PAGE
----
The etymology of the two expressions goes back to different sources, but the conceptual link is somewhat similar. "Welcome" goes back to "will" and not to "well" (etymonline.com/word/welcome). So the semantic origin would be something along the lines of "your coming suits my will/wish". "Bienvenidos" and Romance cognates, instead, go back to Latin "bene" ('well'). There is no exhaustive explanation in the etymological dictionaries of Romance languages that I have consulted, but the semantics should be something like "I consider your coming good".

  • will and well are themselves related, although it's unclear how long this connection remained clear in the minds of speakers
    – Tristan
    Commented Oct 23, 2020 at 13:34
  • @Tristan But "will" and "well" are completely unrelated to "bene", which means this phrase by definition cannot go back to PIE, which is the asker's question.
    – cmw
    Commented Nov 15, 2022 at 5:20
  • @cmw sure, the main point of the answer is correct that the two phrases are not directly related. I was just addressing the 'goes back to "will" and not to "well"' which, whilst not wrong, glosses over the fact the two words are themselves connected. As I said, it's also unclear if the connection between "will" and "well" would have been clear at the stage when "welcome" was formed (likely no later than common West Germanic, as the phrase has descendants throughout the branch)
    – Tristan
    Commented Nov 15, 2022 at 9:43
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    wiktionary suggests the Latin is a calque of the Frankish reflex (with this showing confusion between will & well after the medial -ja- was lost, something seen in most modern reflexes outside Germany), which can't be ruled out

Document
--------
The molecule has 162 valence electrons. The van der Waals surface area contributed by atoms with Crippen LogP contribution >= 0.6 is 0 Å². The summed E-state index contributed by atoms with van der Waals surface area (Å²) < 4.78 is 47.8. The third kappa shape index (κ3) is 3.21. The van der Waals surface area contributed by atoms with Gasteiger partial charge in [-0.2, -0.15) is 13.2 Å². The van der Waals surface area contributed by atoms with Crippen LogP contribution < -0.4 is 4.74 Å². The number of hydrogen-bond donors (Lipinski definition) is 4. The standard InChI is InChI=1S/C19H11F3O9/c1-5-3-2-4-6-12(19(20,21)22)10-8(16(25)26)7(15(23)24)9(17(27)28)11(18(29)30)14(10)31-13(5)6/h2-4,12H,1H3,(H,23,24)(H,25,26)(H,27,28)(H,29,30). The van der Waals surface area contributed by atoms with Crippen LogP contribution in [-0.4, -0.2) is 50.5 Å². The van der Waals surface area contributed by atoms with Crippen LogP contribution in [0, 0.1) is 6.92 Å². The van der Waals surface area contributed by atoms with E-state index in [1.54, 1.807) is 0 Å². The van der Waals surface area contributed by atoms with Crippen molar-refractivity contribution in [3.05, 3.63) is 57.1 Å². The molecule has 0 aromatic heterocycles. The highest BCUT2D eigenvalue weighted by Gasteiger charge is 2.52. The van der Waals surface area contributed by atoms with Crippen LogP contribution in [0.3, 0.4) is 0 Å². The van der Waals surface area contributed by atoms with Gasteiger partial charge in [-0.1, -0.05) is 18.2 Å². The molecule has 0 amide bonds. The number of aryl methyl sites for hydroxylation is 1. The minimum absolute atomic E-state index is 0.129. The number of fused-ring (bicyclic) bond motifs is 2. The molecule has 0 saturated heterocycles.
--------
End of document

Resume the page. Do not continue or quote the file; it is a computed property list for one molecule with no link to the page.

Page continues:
– Tristan
    Commented Nov 15, 2022 at 9:46

Accepting that "wiktionary suggests the Latin is a calque of the Frankish reflex [...] which can't be ruled out" (@Tristan), the question is about the origin of welcome.

The reconstructed root of come is also found as exponent in Sanskrit (eg. अध्वगत् (adhvagat, “traveller”) अवगन्तोस् (ávagantos, “to descend; to approach; to visit; to obtain; to undertake”), en.wiktionary: गम्).


welcome is rather sugggestive of an older typus of word formation. However, as an interjection, the context is so eroded, it is very unlikely to yield any significant evidence.

before 900; Middle English < Scandinavian; compare Old Norse velkominn, equivalent to velwell1 + kominncome (past participle); replacing Old English wilcuma one who is welcome, equivalent to wil- welcome (see will2) + cuma comer


Ideally, it should tell us something new about the root *gʷem- and its derivation.